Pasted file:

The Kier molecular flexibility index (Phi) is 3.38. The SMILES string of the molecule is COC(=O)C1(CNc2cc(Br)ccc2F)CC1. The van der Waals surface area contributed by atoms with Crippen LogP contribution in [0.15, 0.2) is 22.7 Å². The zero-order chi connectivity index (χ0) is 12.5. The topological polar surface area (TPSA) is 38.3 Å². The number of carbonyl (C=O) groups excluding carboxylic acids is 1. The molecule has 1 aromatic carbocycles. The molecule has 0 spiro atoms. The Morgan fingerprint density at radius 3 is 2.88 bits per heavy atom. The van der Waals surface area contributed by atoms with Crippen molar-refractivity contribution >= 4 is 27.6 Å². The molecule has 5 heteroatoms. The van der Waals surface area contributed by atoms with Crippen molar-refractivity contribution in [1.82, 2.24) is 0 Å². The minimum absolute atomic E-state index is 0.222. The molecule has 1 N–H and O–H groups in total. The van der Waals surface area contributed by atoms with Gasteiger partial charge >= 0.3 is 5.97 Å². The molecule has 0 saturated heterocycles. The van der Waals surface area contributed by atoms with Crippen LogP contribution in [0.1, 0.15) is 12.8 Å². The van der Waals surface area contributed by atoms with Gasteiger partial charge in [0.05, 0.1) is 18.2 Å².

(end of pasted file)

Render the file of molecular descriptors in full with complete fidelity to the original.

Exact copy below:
The Kier molecular flexibility index (Phi) is 3.38. The SMILES string of the molecule is COC(=O)C1(CNc2cc(Br)ccc2F)CC1. The van der Waals surface area contributed by atoms with Crippen LogP contribution in [0.15, 0.2) is 22.7 Å². The zero-order chi connectivity index (χ0) is 12.5. The topological polar surface area (TPSA) is 38.3 Å². The number of carbonyl (C=O) groups excluding carboxylic acids is 1. The molecule has 1 aromatic carbocycles. The molecule has 0 spiro atoms. The Morgan fingerprint density at radius 3 is 2.88 bits per heavy atom. The van der Waals surface area contributed by atoms with Crippen molar-refractivity contribution >= 4 is 27.6 Å². The molecule has 5 heteroatoms. The van der Waals surface area contributed by atoms with Crippen molar-refractivity contribution in [1.82, 2.24) is 0 Å². The minimum absolute atomic E-state index is 0.222. The molecule has 1 N–H and O–H groups in total. The van der Waals surface area contributed by atoms with Gasteiger partial charge >= 0.3 is 5.97 Å². The molecule has 0 saturated heterocycles. The van der Waals surface area contributed by atoms with Crippen LogP contribution in [0.1, 0.15) is 12.8 Å². The van der Waals surface area contributed by atoms with Gasteiger partial charge in [0.05, 0.1) is 18.2 Å².